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When bond yields are lower than dividend yields of stocks some investors may be tempted to replace their fixed-income bonds with high-yielding dividend-paying stocks. But this is not a prudent strategy for the reasons discussed below.

The current yields on the 5-year, 10-year and 30-year U.S. Treasury bonds are 0.63%, 1.64% and 2.81%. respectively. Many stocks have higher dividend yields than these bond yields. Similarly yields on corporate bonds have declined with stocks having higher dividend yields than bonds. Here is a chart showing this phenomenon from an article in The Wall Street Journal last week:



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Source: Danger Lurks Inside the Bond Boom, The Wall Street Journal

Despite the higher yields of dividend-paying stocks it is not a good idea to replace bonds with dividend stocks.

The following chart shows the cumulative performance of dividend-paying stocks against broadly classified fixed income:


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Source: Total-return investing: An enduring solution for low yields, Vanguard

The above chart shows that dividend stocks do not perform like bonds but rather like non-dividend paying stocks. Or to put it another way, dividend-paying stocks are still stocks and they perform like stocks. In addition, just like stocks they also carry high risks of volatility and the potential for significant loss.

Investors buy bonds for income and diversification. Dividend stocks clearly failed to provide diversification benefits in the period shown since they performed like other stocks and were volatile as well.

Generally the reasons for investing in bonds and stocks vary widely.For example, at a high level bonds offer safety of principal, periodic interest payments and return of principal at maturity. This is true for high-quality bonds although there are exceptions to the rule since corporate bonds are also not risk-free investments as any company can fail. Investments in stocks have higher risks relative to bonds with the potential for price appreciation and earning dividends. However the probability of substantial or even a total loss is high as well. Stocks and bonds also perform differently under various market conditions. In the event of a company going bankrupt, share holders have the lowest priority on claims relative to bond holders. As stocks and bonds have different characteristics and each has its pros and cons, investors are better off to keep their bond and stock investments separate. Income-focused investors should never replace all or some of their bonds for dividend-paying stocks.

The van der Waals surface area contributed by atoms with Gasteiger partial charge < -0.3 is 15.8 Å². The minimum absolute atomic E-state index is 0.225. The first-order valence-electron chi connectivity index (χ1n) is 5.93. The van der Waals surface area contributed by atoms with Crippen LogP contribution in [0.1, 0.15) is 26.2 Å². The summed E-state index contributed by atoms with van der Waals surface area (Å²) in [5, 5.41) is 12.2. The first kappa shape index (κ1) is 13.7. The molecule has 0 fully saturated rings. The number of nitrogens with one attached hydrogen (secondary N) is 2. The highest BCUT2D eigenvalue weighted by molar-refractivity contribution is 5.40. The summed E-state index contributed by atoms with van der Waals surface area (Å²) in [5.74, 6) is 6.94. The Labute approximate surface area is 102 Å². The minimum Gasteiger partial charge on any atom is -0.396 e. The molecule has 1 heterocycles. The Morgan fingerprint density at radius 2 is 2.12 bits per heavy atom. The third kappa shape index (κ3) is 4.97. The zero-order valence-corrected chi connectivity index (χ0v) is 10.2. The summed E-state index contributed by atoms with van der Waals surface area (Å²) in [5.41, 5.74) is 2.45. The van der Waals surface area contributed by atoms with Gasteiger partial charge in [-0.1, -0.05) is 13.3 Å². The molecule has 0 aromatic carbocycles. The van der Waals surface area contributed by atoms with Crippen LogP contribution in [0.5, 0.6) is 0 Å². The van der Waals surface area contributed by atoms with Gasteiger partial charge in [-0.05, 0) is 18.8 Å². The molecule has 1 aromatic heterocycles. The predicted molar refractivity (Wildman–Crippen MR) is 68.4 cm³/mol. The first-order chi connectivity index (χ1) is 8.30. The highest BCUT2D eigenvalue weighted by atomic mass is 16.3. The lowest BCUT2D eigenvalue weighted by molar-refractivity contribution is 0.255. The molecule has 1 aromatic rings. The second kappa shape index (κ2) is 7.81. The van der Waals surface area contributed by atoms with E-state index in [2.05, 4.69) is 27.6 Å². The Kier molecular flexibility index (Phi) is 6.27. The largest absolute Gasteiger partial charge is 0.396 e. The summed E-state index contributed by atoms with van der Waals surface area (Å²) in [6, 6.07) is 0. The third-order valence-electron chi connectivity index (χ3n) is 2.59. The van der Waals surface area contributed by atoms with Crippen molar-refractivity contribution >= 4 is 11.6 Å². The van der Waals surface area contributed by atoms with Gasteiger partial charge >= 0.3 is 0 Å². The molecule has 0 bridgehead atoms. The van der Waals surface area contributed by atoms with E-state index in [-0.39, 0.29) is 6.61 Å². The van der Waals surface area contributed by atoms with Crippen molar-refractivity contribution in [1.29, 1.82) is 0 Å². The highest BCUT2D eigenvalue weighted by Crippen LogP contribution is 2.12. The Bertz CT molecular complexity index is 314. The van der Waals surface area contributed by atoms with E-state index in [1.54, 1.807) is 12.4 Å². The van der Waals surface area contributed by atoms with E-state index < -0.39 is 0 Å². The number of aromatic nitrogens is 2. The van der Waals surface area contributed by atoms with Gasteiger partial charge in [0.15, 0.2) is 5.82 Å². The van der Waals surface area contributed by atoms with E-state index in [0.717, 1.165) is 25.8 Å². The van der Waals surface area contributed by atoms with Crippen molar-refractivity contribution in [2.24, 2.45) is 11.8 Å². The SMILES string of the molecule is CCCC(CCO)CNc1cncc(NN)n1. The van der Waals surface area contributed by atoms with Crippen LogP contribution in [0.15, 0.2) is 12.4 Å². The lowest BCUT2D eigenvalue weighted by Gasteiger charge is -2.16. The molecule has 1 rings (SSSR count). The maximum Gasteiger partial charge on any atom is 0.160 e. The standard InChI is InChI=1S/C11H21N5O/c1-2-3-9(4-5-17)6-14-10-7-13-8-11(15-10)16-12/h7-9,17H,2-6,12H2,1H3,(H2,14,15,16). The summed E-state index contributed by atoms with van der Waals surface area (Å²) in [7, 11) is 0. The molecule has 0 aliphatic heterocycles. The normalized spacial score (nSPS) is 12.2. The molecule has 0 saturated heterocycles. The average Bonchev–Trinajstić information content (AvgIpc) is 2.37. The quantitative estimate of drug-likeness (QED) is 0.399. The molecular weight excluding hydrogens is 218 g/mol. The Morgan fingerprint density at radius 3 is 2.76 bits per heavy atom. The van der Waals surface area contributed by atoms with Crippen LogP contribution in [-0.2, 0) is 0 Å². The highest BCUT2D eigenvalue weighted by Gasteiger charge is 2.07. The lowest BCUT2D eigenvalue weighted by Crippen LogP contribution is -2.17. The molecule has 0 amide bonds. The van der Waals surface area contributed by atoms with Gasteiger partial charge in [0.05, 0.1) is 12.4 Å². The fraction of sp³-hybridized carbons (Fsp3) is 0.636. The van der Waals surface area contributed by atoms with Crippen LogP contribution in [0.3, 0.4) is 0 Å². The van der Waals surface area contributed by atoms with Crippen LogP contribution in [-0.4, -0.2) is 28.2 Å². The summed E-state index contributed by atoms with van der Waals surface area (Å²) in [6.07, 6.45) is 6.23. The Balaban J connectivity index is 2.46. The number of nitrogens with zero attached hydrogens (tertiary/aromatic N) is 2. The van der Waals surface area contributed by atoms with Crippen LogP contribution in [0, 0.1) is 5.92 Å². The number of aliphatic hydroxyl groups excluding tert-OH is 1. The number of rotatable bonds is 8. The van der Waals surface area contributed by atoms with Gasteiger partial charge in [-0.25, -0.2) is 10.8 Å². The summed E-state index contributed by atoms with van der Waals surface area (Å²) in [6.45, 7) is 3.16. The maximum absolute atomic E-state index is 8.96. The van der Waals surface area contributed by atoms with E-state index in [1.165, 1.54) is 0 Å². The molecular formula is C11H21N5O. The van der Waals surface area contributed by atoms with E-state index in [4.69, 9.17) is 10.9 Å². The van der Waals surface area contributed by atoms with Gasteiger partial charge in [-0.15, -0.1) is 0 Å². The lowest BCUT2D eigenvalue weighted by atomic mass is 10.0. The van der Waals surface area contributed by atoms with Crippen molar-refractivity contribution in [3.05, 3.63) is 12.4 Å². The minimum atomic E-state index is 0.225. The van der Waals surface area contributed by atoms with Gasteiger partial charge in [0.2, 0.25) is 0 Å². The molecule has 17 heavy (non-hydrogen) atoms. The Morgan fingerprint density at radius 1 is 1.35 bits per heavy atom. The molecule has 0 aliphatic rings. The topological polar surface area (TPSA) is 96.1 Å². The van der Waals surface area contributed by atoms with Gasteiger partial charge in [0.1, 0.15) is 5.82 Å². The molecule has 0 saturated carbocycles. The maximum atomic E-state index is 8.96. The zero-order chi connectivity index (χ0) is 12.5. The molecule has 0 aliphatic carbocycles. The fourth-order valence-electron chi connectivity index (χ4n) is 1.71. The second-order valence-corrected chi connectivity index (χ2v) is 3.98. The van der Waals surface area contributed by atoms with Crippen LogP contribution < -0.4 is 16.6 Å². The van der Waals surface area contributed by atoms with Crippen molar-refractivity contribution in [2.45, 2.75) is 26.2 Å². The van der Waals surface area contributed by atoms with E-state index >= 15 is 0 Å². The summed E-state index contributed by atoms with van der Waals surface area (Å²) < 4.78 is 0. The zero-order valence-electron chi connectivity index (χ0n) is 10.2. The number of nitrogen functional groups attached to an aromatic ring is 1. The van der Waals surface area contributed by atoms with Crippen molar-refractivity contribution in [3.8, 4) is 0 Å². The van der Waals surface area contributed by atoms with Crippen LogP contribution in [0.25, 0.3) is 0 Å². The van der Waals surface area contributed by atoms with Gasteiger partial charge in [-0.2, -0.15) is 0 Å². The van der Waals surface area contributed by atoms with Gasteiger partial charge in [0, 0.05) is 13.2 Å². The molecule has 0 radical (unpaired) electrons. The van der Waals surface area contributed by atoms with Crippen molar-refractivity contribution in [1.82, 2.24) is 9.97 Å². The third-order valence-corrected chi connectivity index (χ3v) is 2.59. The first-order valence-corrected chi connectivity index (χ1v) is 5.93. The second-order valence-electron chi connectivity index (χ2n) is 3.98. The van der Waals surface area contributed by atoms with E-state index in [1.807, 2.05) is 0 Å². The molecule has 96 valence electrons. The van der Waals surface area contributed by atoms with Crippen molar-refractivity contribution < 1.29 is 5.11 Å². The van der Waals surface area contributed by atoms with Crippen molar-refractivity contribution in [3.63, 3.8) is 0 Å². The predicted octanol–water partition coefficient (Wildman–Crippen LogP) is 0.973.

In order to test the theory confirmed by the Vanguard study above, I reviewed the performance of a select few dividend-paying S&P 500 stocks during the global financial crisis, the performance of dividend ETFs against the S&P 500 and the performance of a bond ETF against a dividend ETF.

The following table shows the performance of ten randomly-selected stocks in each of the sectors in the S&P 500 index:

S.No. Company Sector Ticker March 2009 low Pre-Crisis Peak Change from Peak to trough
1 Chevron Corp Energy CVX $56.12 $104.63 -46%
2 Alcoa Materials AA $4.97 $44.77 -89%
3 3M Co Industrials MMM $40.87 $97.00 -58%
4 Carnival Corp Consumer Discretionary CCL $16.80 $52.10 -68%
5 Procter & Gamble Consumer Staples PG $43.93 $75.18 -42%
6 Johnson & Johnson Healthcare JNJ $46.25 $72.76 -36%
7 M&T Bancorp Financials MTB $29.11 $108.53 -73%
8 Intl Business Machines Corp Info Technology IBM $83.02 $130.93 -37%
9 AT&T Inc Telecom Services T $21.44 $42.79 -50%
10 CenterPoint Energy Utilities CNP $8.66 $18.63 -54%

The S&P 500 fell over 50% back in 2008-2009. The above table shows that dividend stocks did not stay strong but rather followed the S&P 500 to the abyss with double digit losses. So dividend-stocks are not bonds and they will perform like stocks. An investor in high-quality corporate bonds or Treasury bonds enjoyed stability during the crisis unlike holders of dividend-paying stocks who had to endure stomach-churning volatility and even suspension or reduction in dividend payments.

The chart below shows the 5-year performance of S&P 500 and four dividend ETFs:


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The dividend ETFs also followed the course of the S&P 500 for the most part.

The 5-year performance of a corporate bond ETF vs. a dividend ETF:


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The iShares corporate bond ETF (LQD) offered the much-needed stability during the financial crisis and recovered quickly compared to the dividend ETF.

In summary, regardless of market conditions and yield differences investors should not replace their bonds with dividend-paying stocks. It is always advisable to have a disciplined and defined allocation for equities and fixed income in a portfolio.

Disclosure: No Positions

Source: Should Investors Replace Bonds With Dividend-Paying Stocks?